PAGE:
THE second tranche of tickets for the annual burning of a huge Wickerman at Butser Ancient Farm go on sale tomorrow from 6pm via the farm’s website, with a final release still to come.

The first release sold out in hours, so those keen to enjoy the incredible spectacle on Saturday, April 29 are advised to book quickly.

The Celtic festival Beltain (also known as Beltane) celebrates the end of winter and the rebirth of summer.

The highlight of the event that runs from 4pm to 10pm is the burning of a 40ft-high Wickerman made at the farm from locally-sourced wood.

As well as the bonfire, there will be live folk music, Morris dancing, storytelling, and living history.

There will also be performances by the UK’s premier drumming troupe Pentacle Drummers, combat displays, and the chance to meet the Green Man and May Queen. And master craftsfolk will be at work demonstrating traditional skills, alongside encampments of re-enactors bringing 10,000 years of our ancient past to life.

But although an educational entertainment today, the festival is thought to stretch back to the dawn of history.

Butser Ancient Farm archaeologist Claire Walton said: “For our ancestors, carefully marking the changing of the seasons and acknowledging the growing cycle of their staple crops was literally life and death.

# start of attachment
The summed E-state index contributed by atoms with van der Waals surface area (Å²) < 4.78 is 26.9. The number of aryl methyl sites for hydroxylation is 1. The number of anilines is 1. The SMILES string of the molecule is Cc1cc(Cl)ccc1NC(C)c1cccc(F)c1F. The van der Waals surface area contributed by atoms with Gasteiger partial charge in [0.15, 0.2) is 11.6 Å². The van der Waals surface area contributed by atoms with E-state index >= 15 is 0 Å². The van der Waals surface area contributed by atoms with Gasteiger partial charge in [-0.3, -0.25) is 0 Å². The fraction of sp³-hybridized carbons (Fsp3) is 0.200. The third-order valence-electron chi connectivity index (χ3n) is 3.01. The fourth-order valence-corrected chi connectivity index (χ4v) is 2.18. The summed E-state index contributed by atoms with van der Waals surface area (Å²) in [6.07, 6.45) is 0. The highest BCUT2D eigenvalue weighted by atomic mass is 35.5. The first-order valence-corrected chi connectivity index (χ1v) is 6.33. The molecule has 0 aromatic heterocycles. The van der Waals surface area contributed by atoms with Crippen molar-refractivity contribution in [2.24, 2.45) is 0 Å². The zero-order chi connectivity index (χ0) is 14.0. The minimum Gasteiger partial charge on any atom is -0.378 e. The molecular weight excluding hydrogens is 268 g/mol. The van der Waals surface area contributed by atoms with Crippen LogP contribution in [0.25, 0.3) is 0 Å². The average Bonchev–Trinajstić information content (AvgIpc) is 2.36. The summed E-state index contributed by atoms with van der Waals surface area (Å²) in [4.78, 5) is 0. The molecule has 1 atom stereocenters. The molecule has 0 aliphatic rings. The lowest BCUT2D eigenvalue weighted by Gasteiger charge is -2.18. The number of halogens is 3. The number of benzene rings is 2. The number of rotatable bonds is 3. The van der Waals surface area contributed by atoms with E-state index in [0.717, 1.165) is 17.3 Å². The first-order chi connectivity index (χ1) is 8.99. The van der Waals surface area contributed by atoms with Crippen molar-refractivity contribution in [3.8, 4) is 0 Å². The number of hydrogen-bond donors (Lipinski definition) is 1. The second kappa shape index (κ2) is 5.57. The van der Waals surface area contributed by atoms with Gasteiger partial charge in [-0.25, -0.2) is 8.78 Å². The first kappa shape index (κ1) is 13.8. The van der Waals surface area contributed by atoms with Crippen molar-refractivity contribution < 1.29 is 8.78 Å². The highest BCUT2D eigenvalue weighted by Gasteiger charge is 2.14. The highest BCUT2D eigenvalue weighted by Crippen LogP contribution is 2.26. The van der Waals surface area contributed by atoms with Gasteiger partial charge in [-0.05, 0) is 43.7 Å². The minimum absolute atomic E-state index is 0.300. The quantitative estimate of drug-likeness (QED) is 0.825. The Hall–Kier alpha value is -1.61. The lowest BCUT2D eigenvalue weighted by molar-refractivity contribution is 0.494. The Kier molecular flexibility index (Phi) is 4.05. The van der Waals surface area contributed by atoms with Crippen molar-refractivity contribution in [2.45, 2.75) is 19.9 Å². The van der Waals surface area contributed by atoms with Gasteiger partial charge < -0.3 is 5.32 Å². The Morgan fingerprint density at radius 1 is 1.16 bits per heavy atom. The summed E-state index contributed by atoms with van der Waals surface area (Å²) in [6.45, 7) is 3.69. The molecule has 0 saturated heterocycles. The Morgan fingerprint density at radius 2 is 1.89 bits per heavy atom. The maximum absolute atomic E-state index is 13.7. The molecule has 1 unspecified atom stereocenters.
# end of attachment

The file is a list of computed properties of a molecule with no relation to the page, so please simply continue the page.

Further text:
“It is in essence one of four seasonal celebrations marking the Celtic year, Samhain, Imbolc and Lughnasadh being the others.

“Beltain is situated halfway between the spring equinox (day and night being of equal length) and the summer solstice (the longest day).

“That this time of year was of huge symbolic importance to our ancestors is reflected in the still widespread celebration of May Day in continental Europe, and indeed here, if only in the form of May bank holiday.

“The festival marked when cattle were driven out to summer pasture. Rituals featuring bonfires were a major part of Beltain, the fire symbolising purification.

“Driving cattle between the flames, as recorded in some of the earliest Irish literature, was a way of cleansing and protecting them, likewise the connected ritual of extinguishing the flames in all domestic hearths and relighting them from this ‘sacred’ fire – an opportunity for rebirth and growth for people as well as livestock.”

For more information, and to book tickets, visit the website at